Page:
The official site quotes the above rule to justify why TC 176 is planning to hold another vote on the matter, after a “Strategic Planning and Operations Task Group” decides to throw out the SR vote. That final vote will be limited to TC 176 Subcommittee 2 (SC2) members, led by Paul Simpson, a notorious TMB toady, and ISO sycophant. It is nearly guaranteed, therefore, that SC2 will adhere to whatever TMB tells it to do, and rig the vote so that ISO 9001 is revised, overriding international mandate.

[See update below.]

The costs will be enormous. Companies will be forced to buy a new $180 standard, and then implement the changes. With its contacts at the IAF, ISO will force companies to update their systems and undergo special audits to verify compliance with the changes. These special audits may get rolled into routine surveillance audits, but are likely to add audit days to those existing audits, costing the ISO user base a fortune.

In the end, these decisions will have been forced on us by Dick Hortensius, Paul Simpson and a tiny handful of consultant-class cronies within ISO who do whatever Geneva tells them to.

There is one chance at avoiding disaster, but it relies on the most corrupt parties of all.

Accreditation bodies like UKAS and ANAB could mandate that they will allow their CBs to continue issuing ISO 9001:2015 certificates, even if ISO or IAF make a rule saying that any such certificates automatically “sunset.” There is nothing whatsoever prohibiting them from this. The sheer strength of bodies like UKAS and ANAB could come to the rescue, and take back the power they have routinely surrendered to ISO, which insists — falsely — that it has no role in certification activities. If Xiao Jianhua and Elva Nilsen at IAF stomp their feet, the ABs could threaten to leave the IAF entirely, cutting off its revenue and choking it to death.

In reality, however, ANAB won’t do this. ANAB is owned by ANSI, which sells standards, and ANSI stands to make a fortune selling the new version of ISO 9001, and will never overrule ISO. They will fire anyone at ANAB who suggests standing up for customers and end-users.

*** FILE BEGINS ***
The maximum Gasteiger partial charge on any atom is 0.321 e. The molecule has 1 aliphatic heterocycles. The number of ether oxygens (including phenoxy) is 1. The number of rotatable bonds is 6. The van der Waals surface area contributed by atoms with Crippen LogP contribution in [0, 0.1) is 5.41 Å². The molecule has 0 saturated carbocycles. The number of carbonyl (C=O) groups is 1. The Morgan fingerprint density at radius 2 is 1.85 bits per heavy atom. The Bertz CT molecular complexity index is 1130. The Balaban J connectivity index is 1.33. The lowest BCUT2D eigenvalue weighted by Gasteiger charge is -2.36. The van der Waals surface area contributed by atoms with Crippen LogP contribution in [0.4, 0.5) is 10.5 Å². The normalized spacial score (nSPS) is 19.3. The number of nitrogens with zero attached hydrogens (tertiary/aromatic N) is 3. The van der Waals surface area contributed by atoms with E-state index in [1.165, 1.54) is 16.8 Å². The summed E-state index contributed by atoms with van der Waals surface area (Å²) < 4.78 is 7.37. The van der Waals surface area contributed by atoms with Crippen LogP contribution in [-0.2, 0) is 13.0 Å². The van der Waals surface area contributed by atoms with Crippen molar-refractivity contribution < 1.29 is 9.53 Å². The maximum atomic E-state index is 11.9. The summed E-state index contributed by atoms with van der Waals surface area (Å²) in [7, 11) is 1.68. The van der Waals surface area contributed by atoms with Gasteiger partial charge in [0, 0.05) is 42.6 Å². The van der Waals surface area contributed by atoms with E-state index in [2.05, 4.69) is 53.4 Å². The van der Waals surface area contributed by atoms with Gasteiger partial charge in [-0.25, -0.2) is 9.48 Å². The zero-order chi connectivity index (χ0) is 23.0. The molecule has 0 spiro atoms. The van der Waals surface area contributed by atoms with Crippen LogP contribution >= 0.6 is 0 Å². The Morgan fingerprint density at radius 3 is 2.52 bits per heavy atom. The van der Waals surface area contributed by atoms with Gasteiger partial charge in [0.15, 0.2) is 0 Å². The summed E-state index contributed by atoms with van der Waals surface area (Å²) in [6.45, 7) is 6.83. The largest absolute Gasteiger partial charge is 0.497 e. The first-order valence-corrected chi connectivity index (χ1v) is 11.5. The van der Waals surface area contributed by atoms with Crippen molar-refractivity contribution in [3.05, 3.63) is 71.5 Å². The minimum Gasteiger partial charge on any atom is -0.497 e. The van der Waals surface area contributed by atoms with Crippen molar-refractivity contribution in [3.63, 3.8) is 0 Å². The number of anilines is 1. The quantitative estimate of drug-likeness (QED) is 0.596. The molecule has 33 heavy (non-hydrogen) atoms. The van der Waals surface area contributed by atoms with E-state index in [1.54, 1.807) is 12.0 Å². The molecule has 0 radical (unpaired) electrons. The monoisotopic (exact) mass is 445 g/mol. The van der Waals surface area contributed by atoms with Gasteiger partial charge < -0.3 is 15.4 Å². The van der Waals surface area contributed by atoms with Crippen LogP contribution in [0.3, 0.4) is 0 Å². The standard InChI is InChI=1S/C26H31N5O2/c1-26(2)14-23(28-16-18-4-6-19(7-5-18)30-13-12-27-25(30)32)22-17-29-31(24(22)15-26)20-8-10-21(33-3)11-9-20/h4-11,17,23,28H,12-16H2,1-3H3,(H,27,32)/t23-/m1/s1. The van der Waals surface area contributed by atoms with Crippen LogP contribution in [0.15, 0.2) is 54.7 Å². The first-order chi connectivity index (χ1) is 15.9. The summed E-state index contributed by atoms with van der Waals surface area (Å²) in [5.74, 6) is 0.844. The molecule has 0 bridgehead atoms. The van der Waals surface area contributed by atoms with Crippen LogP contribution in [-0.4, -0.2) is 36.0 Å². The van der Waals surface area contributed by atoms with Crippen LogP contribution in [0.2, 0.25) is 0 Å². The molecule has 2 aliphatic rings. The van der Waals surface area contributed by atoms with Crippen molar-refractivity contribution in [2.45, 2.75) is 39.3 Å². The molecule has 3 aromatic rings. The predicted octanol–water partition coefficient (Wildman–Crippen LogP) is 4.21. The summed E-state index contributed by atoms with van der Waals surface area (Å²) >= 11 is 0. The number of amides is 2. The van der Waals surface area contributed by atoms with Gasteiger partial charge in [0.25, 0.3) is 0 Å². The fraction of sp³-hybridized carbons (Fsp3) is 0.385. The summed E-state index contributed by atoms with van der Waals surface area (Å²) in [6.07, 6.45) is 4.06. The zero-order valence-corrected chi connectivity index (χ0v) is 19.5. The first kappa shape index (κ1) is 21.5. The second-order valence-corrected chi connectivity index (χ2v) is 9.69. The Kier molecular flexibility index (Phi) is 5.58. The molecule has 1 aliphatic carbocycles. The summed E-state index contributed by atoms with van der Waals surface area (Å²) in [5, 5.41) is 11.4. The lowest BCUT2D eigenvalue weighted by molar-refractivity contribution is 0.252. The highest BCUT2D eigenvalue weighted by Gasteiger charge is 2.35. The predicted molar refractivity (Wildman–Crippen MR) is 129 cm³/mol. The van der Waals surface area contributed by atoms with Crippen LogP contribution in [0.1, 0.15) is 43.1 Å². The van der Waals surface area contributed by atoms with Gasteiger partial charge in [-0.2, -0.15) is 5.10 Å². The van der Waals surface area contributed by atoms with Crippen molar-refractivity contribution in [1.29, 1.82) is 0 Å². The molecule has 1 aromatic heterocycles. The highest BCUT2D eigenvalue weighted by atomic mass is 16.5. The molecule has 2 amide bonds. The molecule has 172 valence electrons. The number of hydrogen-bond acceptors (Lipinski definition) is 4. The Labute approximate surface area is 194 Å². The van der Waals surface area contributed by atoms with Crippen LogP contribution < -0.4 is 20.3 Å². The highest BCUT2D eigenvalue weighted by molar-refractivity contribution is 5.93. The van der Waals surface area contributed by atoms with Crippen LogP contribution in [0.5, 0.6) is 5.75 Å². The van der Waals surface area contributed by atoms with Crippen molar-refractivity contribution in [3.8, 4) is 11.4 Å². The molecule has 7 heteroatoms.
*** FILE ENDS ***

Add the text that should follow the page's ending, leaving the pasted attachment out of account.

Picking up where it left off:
UKAS is in a similar situation, with its ties to BSI, which also sells standards. The UK government has proven weak and disinterested in reining in UKAS, despite its ability to do so under UK law, so there’s no chance of hope there.

So the conflicts of interest and corruption will win the day, and everyone will have to spend a lot of money all because some guy named Dick Hortensius said so.

So, gird your loins and warm your credit cards. ISO 9001 will be revised no matter what, and ISO will have once again proven that its standards are developed directly against consensus, not based on it. Your view does not matter. All that matters is that ISO can push poorly-written documents onto its webstore and process your Visa card.

UPDATE 16 February 2021: Within less than half an hour from posting this, Paul Simpson chimed in on LinkedIn, defending the process to hold a second vote to un-do the first vote. You can read his comment here. As a result, it’s a foregone conclusion that Simpson and his TC 176/SC2 gang will yield to the TMB, since they should have been rejecting this move, not promoting it. It’s likely that Simpson and others are lobbying nations to vote “yes” this time, so the new vote will have a different result, and they can claim later that the revision was done with world approval after all.

UPDATE 22 February 2021: Now Dick Hortensius has chimed in on LinkedIn with the most disingenuous, bureaucrat-style dodge one could imagine. He creates Annex SL, makes it mandatory for every management system standard, leads the committee responsible for it, then claims no responsibility:

About Christopher Paris

Christopher Paris is the founder and VP Operations of Oxebridge. He has over 30 years' experience implementing ISO 9001 and AS9100 systems, and is a vocal advocate for the development and use of standards from the point of view of actual users. He is the author of Surviving ISO 9001 and Surviving AS9100. He reviews wines for the irreverent wine blog, Winepisser.